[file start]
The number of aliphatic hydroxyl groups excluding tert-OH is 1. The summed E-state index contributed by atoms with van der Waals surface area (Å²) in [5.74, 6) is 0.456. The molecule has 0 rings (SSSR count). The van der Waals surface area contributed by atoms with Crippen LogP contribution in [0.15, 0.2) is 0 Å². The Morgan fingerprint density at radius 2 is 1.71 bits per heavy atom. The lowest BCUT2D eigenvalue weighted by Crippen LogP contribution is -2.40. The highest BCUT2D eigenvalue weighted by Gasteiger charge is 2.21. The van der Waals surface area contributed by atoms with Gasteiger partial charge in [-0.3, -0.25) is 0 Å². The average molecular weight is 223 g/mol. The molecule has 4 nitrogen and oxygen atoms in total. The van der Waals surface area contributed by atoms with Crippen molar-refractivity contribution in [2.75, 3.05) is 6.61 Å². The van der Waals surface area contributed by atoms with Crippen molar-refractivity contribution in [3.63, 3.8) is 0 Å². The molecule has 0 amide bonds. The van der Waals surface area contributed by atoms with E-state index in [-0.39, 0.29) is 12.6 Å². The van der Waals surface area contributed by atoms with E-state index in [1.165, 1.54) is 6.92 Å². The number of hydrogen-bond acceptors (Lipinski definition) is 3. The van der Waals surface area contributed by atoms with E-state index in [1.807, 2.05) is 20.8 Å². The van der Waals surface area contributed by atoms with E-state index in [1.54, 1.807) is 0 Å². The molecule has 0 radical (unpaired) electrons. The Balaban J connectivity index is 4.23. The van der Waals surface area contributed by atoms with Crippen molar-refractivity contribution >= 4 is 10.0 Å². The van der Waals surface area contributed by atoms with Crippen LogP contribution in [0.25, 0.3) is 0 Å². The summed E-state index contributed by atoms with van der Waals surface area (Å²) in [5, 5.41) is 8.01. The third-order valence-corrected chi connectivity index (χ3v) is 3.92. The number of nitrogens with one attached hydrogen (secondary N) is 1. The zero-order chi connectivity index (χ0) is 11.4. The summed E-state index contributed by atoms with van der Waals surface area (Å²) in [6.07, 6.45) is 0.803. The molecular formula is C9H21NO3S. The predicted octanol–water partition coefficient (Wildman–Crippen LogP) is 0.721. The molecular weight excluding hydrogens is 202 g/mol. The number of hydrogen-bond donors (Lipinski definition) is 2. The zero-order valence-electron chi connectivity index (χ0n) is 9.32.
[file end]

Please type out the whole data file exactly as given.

The number of aliphatic hydroxyl groups excluding tert-OH is 1. The summed E-state index contributed by atoms with van der Waals surface area (Å²) in [5.74, 6) is 0.456. The molecule has 0 rings (SSSR count). The van der Waals surface area contributed by atoms with Crippen LogP contribution in [0.15, 0.2) is 0 Å². The Morgan fingerprint density at radius 2 is 1.71 bits per heavy atom. The lowest BCUT2D eigenvalue weighted by Crippen LogP contribution is -2.40. The highest BCUT2D eigenvalue weighted by Gasteiger charge is 2.21. The van der Waals surface area contributed by atoms with Gasteiger partial charge in [-0.3, -0.25) is 0 Å². The average molecular weight is 223 g/mol. The molecule has 4 nitrogen and oxygen atoms in total. The van der Waals surface area contributed by atoms with Crippen molar-refractivity contribution in [2.75, 3.05) is 6.61 Å². The van der Waals surface area contributed by atoms with Crippen molar-refractivity contribution in [3.63, 3.8) is 0 Å². The molecule has 0 amide bonds. The van der Waals surface area contributed by atoms with E-state index in [-0.39, 0.29) is 12.6 Å². The van der Waals surface area contributed by atoms with E-state index in [1.165, 1.54) is 6.92 Å². The number of hydrogen-bond acceptors (Lipinski definition) is 3. The van der Waals surface area contributed by atoms with E-state index in [1.807, 2.05) is 20.8 Å². The van der Waals surface area contributed by atoms with E-state index in [1.54, 1.807) is 0 Å². The molecule has 0 radical (unpaired) electrons. The Balaban J connectivity index is 4.23. The van der Waals surface area contributed by atoms with Crippen molar-refractivity contribution >= 4 is 10.0 Å². The van der Waals surface area contributed by atoms with Crippen LogP contribution in [0.25, 0.3) is 0 Å². The summed E-state index contributed by atoms with van der Waals surface area (Å²) in [5, 5.41) is 8.01. The third-order valence-corrected chi connectivity index (χ3v) is 3.92. The number of nitrogens with one attached hydrogen (secondary N) is 1. The zero-order chi connectivity index (χ0) is 11.4. The summed E-state index contributed by atoms with van der Waals surface area (Å²) in [6.07, 6.45) is 0.803. The molecular formula is C9H21NO3S. The predicted octanol–water partition coefficient (Wildman–Crippen LogP) is 0.721. The molecular weight excluding hydrogens is 202 g/mol. The number of hydrogen-bond donors (Lipinski definition) is 2. The zero-order valence-electron chi connectivity index (χ0n) is 9.32.